|90497 - Meeting the demand for sustainable, healthier and personalised food products in the 21st century: A formulation science and mathematical approach.|
Foods are composite systems characterised by hierarchical levels of structural organisations ranging from the molecular, to thenano- up to the macroscopic scale. Foods include both natural and formulated multiphase biomaterials with different compositions and existing in a metastable form.As evidences of role played by food origin, composition and structure on human health continue to be provided, the need to design and develop affordable, healthier, and sustainable products continues to grow. The possibility to develop alternatives to available foods without reducing the consumer’s organoleptic experience requires a deep understanding of the relationship between the composition and processing of the food and its nutritional, sensorial, and physicochemical properties.Within this context, the aim of this course is to provide a comprehensive overview of some of the key aspects and challenges currently being faced by the food industry. In order to understand their behaviour at various characteristic length scales.
The course will cover six modules, the details of each one are listed below.
1. Food microstructure and its characterisation at various length scales.
The aim of the modern food industry is to systematically control, predict, and design of food material properties.In this module the key aspects related to understanding and characterise food structure upon formation and degradation will be covered. This module will include:
o Food structure; the food physicist, chemist, biologist, or engineer perspective
o Food type: Natural vs Processed products
o Structure formation on product manufacture
o Structure degradation on digestion: modelling biological transformations
- Food Structures, Digestion and Health (Book Edited by:Mike Boland, Matt Golding and Harjinder Singh)
- Physical Chemistry of Foods (book by Pieter Walstra)
- A Review on the Relationship Between Food Structure, Processing, and Bioavailability (Ilka Sensoy, JournalCritical Reviews in Food Science and Nutrition Volume 54 - 7, 2014)
- Designing Food Structures for Nutrition and Health Benefits. J. Norton et al.,2014, Annual Review of Food Science and Technology, Vol. 5:177-195.
2. Fat and fat substitutes:
Fats represent a key ingredient to achieve the desired functional properties and performance of foods. They contribute to the structure development in a wide range of products (pastries, chocolate, ice-cream, fried products) as well as to the desired mouth feel, which drives consumers appreciation and choice. Nevertheless, fats are high-energy-densefoods and the health risks associated with theirconsumption (primarily trans¬- fat) requires to find rapidly suitable alternatives.This module will cover:
o Fat structure and hierarchical organisation
o Crystallisation and kinetics of phase transitions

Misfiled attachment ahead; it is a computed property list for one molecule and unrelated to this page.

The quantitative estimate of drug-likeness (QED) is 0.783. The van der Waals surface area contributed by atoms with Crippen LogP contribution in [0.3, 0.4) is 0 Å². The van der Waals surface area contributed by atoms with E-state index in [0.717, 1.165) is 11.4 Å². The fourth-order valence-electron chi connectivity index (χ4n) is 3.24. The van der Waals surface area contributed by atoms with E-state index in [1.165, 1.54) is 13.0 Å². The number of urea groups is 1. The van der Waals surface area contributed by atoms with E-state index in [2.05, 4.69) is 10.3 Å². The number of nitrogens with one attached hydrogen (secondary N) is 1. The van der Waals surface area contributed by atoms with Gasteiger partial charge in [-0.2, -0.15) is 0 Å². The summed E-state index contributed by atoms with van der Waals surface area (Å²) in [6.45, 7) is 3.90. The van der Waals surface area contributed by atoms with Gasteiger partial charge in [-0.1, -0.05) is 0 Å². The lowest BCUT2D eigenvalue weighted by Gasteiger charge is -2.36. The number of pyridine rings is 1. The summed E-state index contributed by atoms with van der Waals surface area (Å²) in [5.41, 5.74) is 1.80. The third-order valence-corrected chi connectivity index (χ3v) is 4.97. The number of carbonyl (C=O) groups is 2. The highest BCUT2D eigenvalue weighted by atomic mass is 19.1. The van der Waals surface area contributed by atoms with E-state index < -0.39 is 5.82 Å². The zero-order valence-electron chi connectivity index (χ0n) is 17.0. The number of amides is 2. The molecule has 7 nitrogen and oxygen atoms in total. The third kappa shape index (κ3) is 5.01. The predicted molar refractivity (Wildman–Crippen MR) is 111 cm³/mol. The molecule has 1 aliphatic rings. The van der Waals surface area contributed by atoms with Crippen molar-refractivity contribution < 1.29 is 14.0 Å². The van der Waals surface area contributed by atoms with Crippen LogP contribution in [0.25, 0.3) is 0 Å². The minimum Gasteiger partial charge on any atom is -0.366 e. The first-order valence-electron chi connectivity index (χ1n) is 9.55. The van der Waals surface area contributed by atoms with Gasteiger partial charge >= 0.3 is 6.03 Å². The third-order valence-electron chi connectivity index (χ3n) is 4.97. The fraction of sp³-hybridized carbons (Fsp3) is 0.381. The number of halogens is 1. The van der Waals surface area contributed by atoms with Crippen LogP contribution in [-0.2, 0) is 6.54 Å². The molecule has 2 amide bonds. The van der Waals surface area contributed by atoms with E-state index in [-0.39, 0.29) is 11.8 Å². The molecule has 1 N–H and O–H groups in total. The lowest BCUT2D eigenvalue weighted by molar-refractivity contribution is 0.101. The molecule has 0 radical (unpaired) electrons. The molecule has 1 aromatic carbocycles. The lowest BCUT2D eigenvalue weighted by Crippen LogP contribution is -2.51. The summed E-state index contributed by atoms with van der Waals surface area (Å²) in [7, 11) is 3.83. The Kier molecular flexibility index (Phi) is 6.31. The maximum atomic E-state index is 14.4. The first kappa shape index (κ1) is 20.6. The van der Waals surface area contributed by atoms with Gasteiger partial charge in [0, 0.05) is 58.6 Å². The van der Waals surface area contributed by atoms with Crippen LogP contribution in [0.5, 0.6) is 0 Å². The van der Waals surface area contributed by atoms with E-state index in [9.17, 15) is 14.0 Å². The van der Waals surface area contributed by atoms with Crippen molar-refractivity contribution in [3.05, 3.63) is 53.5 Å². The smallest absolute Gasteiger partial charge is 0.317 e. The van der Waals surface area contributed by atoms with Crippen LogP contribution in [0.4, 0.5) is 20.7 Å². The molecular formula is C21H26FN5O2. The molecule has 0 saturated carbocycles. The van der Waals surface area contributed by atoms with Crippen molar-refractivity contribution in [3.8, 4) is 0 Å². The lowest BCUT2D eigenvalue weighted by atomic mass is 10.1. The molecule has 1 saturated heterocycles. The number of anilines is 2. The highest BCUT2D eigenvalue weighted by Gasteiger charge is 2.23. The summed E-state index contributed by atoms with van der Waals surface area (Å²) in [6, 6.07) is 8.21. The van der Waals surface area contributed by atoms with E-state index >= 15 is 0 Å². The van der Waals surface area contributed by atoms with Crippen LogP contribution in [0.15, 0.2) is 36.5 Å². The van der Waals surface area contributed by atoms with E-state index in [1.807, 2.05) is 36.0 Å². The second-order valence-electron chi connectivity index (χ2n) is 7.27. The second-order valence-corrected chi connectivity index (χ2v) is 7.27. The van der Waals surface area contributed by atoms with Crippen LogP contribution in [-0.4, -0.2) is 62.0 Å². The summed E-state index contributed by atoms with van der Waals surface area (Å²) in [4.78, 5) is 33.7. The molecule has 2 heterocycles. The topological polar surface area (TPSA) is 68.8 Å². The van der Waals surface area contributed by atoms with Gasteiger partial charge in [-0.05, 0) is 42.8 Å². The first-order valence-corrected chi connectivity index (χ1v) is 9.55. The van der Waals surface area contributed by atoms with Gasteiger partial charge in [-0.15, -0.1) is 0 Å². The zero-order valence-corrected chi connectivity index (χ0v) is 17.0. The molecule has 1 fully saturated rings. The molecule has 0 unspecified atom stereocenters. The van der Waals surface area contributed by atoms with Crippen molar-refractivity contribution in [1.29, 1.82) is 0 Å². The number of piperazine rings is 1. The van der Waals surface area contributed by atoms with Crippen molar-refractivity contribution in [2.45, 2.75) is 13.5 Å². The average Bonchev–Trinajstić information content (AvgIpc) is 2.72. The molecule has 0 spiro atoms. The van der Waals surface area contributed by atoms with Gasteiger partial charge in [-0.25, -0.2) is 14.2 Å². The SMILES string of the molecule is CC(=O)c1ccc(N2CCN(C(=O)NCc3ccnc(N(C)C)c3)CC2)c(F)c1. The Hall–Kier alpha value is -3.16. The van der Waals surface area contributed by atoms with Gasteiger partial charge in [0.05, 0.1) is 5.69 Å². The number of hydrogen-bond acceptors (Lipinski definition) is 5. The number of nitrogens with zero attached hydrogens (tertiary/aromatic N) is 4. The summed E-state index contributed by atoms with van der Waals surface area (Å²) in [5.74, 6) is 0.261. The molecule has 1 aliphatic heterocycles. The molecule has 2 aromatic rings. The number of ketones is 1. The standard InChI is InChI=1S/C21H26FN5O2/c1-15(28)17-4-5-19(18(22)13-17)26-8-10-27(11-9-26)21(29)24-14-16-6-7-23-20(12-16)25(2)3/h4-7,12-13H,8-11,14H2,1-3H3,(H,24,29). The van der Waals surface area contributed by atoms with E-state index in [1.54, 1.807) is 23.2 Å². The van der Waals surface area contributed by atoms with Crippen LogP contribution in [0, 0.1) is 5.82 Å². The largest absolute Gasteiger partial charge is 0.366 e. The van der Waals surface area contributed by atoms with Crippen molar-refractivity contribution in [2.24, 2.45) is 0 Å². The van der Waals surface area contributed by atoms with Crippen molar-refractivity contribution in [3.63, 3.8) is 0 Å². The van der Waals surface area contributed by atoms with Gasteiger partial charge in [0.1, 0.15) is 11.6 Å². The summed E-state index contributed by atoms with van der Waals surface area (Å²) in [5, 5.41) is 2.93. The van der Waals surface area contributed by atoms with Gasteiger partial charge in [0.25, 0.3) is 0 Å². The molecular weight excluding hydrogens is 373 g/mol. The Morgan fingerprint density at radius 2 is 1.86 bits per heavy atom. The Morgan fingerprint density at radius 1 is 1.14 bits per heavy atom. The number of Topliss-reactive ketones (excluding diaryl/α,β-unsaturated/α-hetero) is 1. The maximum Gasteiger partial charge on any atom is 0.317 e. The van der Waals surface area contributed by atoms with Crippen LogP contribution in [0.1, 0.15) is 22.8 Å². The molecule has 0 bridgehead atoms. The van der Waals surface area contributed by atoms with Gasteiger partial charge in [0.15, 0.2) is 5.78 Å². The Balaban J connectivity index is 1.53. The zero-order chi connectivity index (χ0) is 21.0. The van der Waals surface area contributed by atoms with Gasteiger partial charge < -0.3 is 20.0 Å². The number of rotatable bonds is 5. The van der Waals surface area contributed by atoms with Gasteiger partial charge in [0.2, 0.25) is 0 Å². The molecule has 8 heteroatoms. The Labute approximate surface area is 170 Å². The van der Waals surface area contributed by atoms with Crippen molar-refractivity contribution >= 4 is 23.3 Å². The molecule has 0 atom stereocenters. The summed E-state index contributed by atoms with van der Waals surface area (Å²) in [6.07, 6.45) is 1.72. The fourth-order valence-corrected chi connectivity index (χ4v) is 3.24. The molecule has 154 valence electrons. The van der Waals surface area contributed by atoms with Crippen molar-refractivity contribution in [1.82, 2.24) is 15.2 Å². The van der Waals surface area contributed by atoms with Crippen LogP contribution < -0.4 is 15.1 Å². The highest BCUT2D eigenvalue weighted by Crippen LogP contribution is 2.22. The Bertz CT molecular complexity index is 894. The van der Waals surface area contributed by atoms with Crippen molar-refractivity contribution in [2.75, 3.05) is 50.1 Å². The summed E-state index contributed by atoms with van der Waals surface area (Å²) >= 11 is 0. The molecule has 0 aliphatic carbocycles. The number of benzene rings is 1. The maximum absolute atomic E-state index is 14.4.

o Oleogels and oil gelation technology: current state and perspectives
o Fat substitutes and biopolymer based fluid (sheared) gels as fat mimetic and replacers
o Fat rheological properties: from mathematical modelling to sensorial in mouth behaviour
o Structure and Properties of Fat Crystal Networks(Book by Alejandro G. Marangoni, Leendert H. Wesdorp, 2nd Edition)
o Crystallisation Processes in Fats and Lipid Systems (Book Edited by N. Garti and K. Sato)
o Edible Oleogels: Structure and Health Implications (Book Edited byA. G. Marangoni andN.Garti)
o Thermodynamic and kinetic aspects of fat crystallization. Himawanet al., 2006.Advances in Colloid and Interface Science, Volume 122, Issues 1–3, 3 – 33.
o Advances in Lipids Crystallization Technology. M. Domingueset al., 2015. Advances in Lipids Crystallization Technology, Advanced Topics in Crystallization, Yitzhak Mastai, IntechOpen, DOI: 10.5772/59767. Available from: https://www.intechopen.com/books/advanced-topics-in-crystallization/advances-in-lipids-crystallization-technology
3. Emulsions manufacture, stability and emulsifications technologies
Many food products exist as emulsions, i.e. a dispersion of at least one liquid in another, the two liquid being immiscible. Food emulsions can be liquid, semi-sloid or solid depending on the phase ratio and on the physical properties of each phase. Furthermore flavouring agents and micronutrients contribute to their structure, stability and consumer’s liking. Emulsions can also be used as delivery systems to protect nutraceutical compounds to deliver targeted release along the gastro-intestinal tract. This module will cover:
o Food emulsion types and complexity:
Macro-, nano-, microemulsions
Multiple andmulti-layered emulsions
High internal phase emulsions
o Characterisation of emulsion structural properties:
Particle size and size analysis
Optical properties and mathematical modelling
Rheology, nuclear magnetic resonance and thermal analysis
o Emulsifiers: non-ionic and ionic surfactants, amphiphilic biopolymer emulsifiers, and Pickering particles
Engineering and empirical models to predict emulsion formation
High vs low energy input approaches
Physical principles for emulsion manufacture
Factor affecting emulsions stability
o Kinetic vs thermodynamic stability
o Mechanisms of emulsions (in)stability
- Food Emulsions: Principles, Practices, and Techniques, Second and Third Edition (Book by:David Julian McClements)
- Physical Chemistry of Foods (Book by Pieter Walstra)
- Food Emulsions fourth edition (Bookedited by StigFriberg, Kare Larsson, Johan Sjoblom)